Hello, it’s March 18.
We’re publishing this daily update to keep the startup/tech community informed about the global coronavirus pandemic.
Take a look at the image above. The red is where the government says you shouldn’t head.
We’ve split our daily update into six sections: Response, Business, Global, Cancellations, Advice and, And also, to help you find what you’re looking for. The latest news in each section at the top.
Let’s begin with the key points
- International travel is banned. Level 4 travel ban introduced for 1st time. ‘Don’t go overseas’ says PM
- A ban on non-essential gatherings of 100 people or more in indoor areas, effective immediately
- Further restrictions are currently being investigated. Health advice is schools should remain open
- Foreign Affairs recommends Australians come home before borders close. Overseas arrivals must self-isolate for 14 days
- The national number of coronavirus cases hit 455 nationally. 210 are in NSW.
- The ASX partly recovered on Tues, with the All Ords rising 5
- 97,000 more caronavirus test kits will arrive in Australia this week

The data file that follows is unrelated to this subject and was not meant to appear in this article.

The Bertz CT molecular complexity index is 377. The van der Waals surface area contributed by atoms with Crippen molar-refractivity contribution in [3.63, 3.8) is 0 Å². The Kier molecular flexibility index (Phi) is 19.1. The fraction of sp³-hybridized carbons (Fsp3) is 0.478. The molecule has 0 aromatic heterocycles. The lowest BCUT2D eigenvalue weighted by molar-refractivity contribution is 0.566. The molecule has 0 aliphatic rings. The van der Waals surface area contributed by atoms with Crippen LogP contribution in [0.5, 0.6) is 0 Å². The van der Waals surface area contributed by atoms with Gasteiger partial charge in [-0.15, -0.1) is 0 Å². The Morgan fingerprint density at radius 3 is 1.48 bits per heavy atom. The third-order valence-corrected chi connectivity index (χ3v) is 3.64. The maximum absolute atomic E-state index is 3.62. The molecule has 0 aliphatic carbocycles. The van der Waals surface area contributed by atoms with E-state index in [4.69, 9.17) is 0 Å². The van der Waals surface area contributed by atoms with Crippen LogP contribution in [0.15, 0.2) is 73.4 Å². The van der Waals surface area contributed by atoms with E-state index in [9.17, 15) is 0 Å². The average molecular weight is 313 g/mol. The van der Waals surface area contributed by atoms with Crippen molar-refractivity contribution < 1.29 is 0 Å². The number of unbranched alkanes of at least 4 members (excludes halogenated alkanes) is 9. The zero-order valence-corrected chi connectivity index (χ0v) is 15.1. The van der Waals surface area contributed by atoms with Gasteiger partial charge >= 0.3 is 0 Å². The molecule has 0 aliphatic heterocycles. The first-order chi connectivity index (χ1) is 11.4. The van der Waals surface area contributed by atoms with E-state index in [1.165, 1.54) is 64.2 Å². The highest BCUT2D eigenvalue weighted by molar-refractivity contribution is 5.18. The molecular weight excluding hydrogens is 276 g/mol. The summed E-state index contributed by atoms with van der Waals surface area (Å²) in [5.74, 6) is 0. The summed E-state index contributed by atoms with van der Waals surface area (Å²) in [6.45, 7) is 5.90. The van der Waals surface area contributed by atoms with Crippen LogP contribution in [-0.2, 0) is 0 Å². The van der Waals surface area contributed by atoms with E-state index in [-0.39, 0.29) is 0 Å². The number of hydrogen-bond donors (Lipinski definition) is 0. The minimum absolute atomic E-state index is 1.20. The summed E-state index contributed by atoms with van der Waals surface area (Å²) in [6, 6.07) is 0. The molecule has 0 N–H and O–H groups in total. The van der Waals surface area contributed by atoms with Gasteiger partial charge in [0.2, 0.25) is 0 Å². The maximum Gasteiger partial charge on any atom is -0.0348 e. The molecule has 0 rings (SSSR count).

- Authorities are predicting between 50,000 and 150,000 deaths
- NSW, Queensland and Tasmania launched stimulus packages worth more than $3.2bn
- Virgin has shut down international flights until mid June. The government says domestic flights are ‘low risk’. Airlines get a financial relief package worth $715 million.
Right, let’s Wednesday. Check back for updates throughout the day as things unfold.
What Prime Minister Scott Morrison announced this morning.
- Level 4 travel ban introduced for 1st time. No overseas travel until further notice.
- A human biosecurity emergency was declared under Biosecurity Act by Governor-General.
- A ban on non-essential gatherings of 100 people or more in indoor areas, effective immediately. With further restrictions being investigated.
- Essential gatherings include: public transport, hotels, prisons, courts, shopping centres, offices and factories, construction sites.
- 500 limit remains in place for outdoor venues.
- “We are going to keep Australia running. We are going to keep Australia functioning,” Morrison said.
- Health advice is schools should remain open. “It has a different manifestation amongst younger people,” PM says compare to adults.
- PM points to Singapore keeping schools open as “one of the more successful countries” tackling the virus.
- “I am telling you that, as a father, I’m happy for my kids to go to school. There is only one reason your kids shouldn’t be going to school and that is if they are unwell.”